We have always known Bangalore and now renamed as Bengaluru as the City of Lakes, since the capital of Karnataka had close to a thousand lakes. How many of us knew that this city doesn’t have any major rivers, but these lakes which were created in the 16th century played a key role in shaping the city as it is known today.
Sadly today, despite once being a resourceful city, millions often rely on private tankers to deliver water to their home. Others resort to digging unauthorised wells to meet their daily water needs. According to a 2017 NITI Aayog report, Bengaluru was one of the 11 cities globally to run out of groundwater levels by 2020.
In recent years, flooding has also become common in Bengaluru as the rain waters have nowhere to go as the natural course has been clogged with construction.
These were some of the reasons that urged a mechanical engineer from North Karnataka to become the saviour of Bengaluru’s lakes. The 39-year-old has so far rejuvenated 8 lakes and is currently working three more, apart from four others he helped to revive. He has set a goal of rejuvenating 45 lakes across Bengaluru by 2025.
Anand Malligavad, a mechanical engineer by qualification has been living in Bengaluru since 1996, when the city. According to him, the city had a lot more lakes and water than now.
Anand started working with Sansera Engineering in 2016, where like many others, he realised that his city will soon run out of water. Speaking with Indiatimes, Anand said,
I started studying more about the lakes of Bengaluru and how we reached this point. I learned that at one point Bengaluru had close to 1000 lakes and many of them have been destroyed.
I also came across the fact that several key infrastructure projects in Bengaluru including the Majestic Bus Stand, the hockey stadium, etc are built on land that was once a lake.
Initially, he tried to create awareness among the public about the importance of the city’s lakes, but he couldn’t make much of an impact. He added,
So I decided I will work on the root cause, which in Bengaluru’s case is the lakes. In the next few months, I studied extensively about the lakes including their structure, shape, soil condition, topography, ecosystem, how lakes are inter-connected, etc.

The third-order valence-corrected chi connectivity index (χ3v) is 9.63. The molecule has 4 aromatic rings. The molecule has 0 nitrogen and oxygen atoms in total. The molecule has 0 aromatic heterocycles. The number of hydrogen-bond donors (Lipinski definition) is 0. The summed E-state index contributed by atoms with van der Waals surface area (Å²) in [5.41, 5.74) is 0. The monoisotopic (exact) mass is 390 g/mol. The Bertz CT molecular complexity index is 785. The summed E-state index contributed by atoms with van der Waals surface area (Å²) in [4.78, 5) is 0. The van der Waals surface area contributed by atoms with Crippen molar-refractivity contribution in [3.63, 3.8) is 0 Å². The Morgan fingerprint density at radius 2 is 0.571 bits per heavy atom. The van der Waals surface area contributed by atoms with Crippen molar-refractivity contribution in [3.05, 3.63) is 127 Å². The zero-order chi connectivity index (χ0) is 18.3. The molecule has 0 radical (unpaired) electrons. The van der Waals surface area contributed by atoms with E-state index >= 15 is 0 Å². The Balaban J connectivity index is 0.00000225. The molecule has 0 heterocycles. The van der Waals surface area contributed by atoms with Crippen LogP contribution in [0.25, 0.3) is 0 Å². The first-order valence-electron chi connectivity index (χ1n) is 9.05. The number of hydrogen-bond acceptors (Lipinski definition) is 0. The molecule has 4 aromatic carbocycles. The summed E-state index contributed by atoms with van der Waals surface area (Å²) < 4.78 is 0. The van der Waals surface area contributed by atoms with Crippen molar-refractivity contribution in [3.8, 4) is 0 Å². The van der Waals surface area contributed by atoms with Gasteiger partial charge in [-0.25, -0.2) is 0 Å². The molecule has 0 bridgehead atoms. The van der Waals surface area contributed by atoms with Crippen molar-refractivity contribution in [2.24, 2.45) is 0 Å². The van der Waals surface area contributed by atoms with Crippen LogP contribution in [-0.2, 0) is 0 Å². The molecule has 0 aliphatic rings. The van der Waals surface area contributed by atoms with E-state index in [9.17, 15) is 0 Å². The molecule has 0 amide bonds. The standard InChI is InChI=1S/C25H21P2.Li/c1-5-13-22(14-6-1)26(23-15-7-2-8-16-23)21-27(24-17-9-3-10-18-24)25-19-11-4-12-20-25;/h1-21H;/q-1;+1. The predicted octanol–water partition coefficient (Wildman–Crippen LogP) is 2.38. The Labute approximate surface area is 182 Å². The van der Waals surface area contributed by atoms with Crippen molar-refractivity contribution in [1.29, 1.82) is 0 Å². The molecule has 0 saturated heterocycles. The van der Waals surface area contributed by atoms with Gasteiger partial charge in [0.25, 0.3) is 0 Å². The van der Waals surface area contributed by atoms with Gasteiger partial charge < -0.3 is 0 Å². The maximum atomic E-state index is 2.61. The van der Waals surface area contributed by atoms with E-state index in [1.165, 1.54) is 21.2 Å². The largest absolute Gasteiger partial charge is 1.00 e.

I visited nearly 180 lakes in one year for this.
After nearly six months of research, Malligavad started working on reviving the Kyalasanahalli Lake near Anekal, a 36-acre water body that was on the verge of death due to neglect and encroachment.
I had a budget of Rs 1 crore which was the CSR fund of Sansera Engineering. I had to do whatever needed to be done within the budget. Keeping this in mind I did the calculations and found where we can reduce the costs.
We used mostly natural materials, clay, and gravel from the lake itself to create bunds and separations. We started in April 2017, and completed the project in just 45 days spending Rs 95 lakhs.
On June 5, 2017, on the occasion of World Environment Day, Malligavad along with several other techies also planted thousands of saplings around the waterbody, which have now grown into a forest, as shared by Indiatimes.
According to Malligavad, one of the biggest challenges that he had faced in the rejuvenation drive was resistance from the encroachers. Since the lake had been neglected for decades and partly dried up, nearly one-third of it -12 acres were encroached upon. He said,
After identifying we marked the original boundaries of the lake, but the villagers who were living on the land removed it, we had to do it all over again.
Then we got some villagers who wanted the lake to be rejuvenated onboard. With their support, the encroachers were convinced to move out.
Even now, the villagers who are the beneficiaries of the lake play a key role in the upkeep of the waterbody.
Malligavad rejuvenated three more lakes in 2019 after which he quit his job to dedicate entirely to the cause. According to Malligavad, the positive change brought by the rejuvenated lakes to the localities and the people there are clearly visible.
This morning Anand proudly tweeted sharing completion of 8th lake with 11 crore litres of water. He wrote,
47 Acres Large Lake Land was without water and full of weeds and Invasive plants Today filled with water of 11 Crores of Litres It’s my 8th LAKE
While we Indians are in awe of the glamour world, be it in movies, television or sports, we often fail to appreciate the efforts and vision of such common men who are adding their bit for the welfare of society.
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